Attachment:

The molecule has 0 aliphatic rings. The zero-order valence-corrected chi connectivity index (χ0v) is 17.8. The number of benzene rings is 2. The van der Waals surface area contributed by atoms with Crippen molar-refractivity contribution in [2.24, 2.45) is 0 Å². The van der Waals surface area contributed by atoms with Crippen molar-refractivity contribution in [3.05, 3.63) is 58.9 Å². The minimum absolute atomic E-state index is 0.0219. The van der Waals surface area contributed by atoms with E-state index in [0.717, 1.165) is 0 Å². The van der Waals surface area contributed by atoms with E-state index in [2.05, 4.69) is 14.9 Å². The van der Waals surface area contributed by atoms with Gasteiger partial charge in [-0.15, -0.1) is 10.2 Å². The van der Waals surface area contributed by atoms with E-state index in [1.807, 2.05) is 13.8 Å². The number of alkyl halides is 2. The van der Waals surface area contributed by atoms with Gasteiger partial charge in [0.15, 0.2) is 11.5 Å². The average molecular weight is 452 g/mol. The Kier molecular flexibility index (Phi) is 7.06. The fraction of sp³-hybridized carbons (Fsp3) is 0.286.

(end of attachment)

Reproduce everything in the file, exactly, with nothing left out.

The molecule has 0 aliphatic rings. The zero-order valence-corrected chi connectivity index (χ0v) is 17.8. The number of benzene rings is 2. The van der Waals surface area contributed by atoms with Crippen molar-refractivity contribution in [2.24, 2.45) is 0 Å². The van der Waals surface area contributed by atoms with Crippen molar-refractivity contribution in [3.05, 3.63) is 58.9 Å². The minimum absolute atomic E-state index is 0.0219. The van der Waals surface area contributed by atoms with E-state index in [0.717, 1.165) is 0 Å². The van der Waals surface area contributed by atoms with E-state index in [2.05, 4.69) is 14.9 Å². The van der Waals surface area contributed by atoms with Gasteiger partial charge in [-0.15, -0.1) is 10.2 Å². The van der Waals surface area contributed by atoms with E-state index in [1.807, 2.05) is 13.8 Å². The number of alkyl halides is 2. The van der Waals surface area contributed by atoms with Gasteiger partial charge in [0.15, 0.2) is 11.5 Å². The average molecular weight is 452 g/mol. The Kier molecular flexibility index (Phi) is 7.06. The fraction of sp³-hybridized carbons (Fsp3) is 0.286.